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Student-Directed Scientific Inquiry: Sources of Water Pollution

Grade Levels
9th - 12th, Homeschool
Formats Included
  • PDF
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9 pages
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  1. Activity: Students will investigate 1) sources of water pollution, and 2) the impacts of water pollution on aquatic life through two separate open inquiry experimentation activities. Students will make observations about pollutants by analyzing lab materials and drawing on prior knowledge and experi
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  2. Student-directed learning allows for students to direct the learning experience through a series of choices. Included in this product are problem-based learning, project-based learning, service learning, and scientific open inquiry activities. This resource covers an entire water pollution unit usin
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  3. This bundle includes student-centered learning activities related to wildlife ecology and conservation. This bundle has potential for growth as new resources are added. All of the resources included are designed to promote 21st-century skill-building in addition to growth in content knowledge. The b
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Activity: Students will investigate water pollutants and their sources through student-led experimentation. They will use the principles of student-directed open inquiry. Students will make observations about pollutants by analyzing available freshwater samples and drawing on prior knowledge and experiences. They will develop their own questions about those samples, design their own water quality experiments to test their questions, analyze their results, and draw conclusions based on results and additional research. Students will direct the inquiry experience and you will facilitate.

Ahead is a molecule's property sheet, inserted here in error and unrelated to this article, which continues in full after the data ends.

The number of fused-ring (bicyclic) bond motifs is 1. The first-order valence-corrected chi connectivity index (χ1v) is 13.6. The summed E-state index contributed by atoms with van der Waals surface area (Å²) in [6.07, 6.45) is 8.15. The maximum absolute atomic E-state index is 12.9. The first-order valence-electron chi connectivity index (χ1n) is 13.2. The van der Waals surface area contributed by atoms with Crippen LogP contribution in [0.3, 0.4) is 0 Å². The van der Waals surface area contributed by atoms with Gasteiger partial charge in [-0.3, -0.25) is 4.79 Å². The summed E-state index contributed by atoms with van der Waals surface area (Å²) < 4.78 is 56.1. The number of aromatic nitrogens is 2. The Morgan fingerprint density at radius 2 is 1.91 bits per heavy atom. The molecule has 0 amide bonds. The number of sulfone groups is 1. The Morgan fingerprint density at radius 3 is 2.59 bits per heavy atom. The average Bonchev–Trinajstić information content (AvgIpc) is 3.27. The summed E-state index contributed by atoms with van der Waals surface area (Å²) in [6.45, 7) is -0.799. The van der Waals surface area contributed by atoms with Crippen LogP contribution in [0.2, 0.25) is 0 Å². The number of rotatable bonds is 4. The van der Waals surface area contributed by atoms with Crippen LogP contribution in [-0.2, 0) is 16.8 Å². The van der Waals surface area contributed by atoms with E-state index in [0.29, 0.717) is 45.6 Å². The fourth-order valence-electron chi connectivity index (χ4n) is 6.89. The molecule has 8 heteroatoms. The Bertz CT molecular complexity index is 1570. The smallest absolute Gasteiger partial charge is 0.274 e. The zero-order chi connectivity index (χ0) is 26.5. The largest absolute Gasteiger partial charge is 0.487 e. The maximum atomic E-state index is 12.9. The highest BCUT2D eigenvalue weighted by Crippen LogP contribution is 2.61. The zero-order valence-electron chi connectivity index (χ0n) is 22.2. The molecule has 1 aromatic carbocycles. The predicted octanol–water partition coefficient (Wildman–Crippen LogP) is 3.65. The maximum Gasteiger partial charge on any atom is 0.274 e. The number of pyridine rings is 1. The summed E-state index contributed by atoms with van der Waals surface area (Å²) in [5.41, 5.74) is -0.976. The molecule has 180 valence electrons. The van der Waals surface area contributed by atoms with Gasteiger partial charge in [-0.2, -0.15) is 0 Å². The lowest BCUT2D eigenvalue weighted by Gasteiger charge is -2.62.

Age group: Open inquiry in theory is appropriate for all ages because it is personalized. Students ask their own questions and design their own investigations. The guiding materials included in this resource, however, are geared more toward high school students as far as language and format is concerned. Having some experience with inquiry-based learning and experimental design is helpful but not mandatory. You are there to help guide them through this activity, as are the guiding materials included in this resource. You can use this resource to teach students about inquiry-based learning and how to design an experiment if you are up for that. This activity is also great for seasoned inquiry-based learners. In other words, there is no specific grade level or this resource. Consider the population you are working with and your own teaching objectives.

Materials and prep: One way to implement this activity is to gather freshwater samples from various watersheds in the community, ideally those with varying water quality. Students then observe your samples and their origins to ask questions about water pollutants and their sources. There are modifications to this approach, one of which is to have your students ask questions and then collect their own samples. To prepare for this activity, teachers would need to set up the lab with testing kits (a list of ideas is included in the resource), distribute copies of student guiding materials, and collect samples if that is the route you are planning to go.

For tips on how to implement student-directed open inquiry activities, including helpful scaffolding questions, visit Experiential Learning Depot Blog.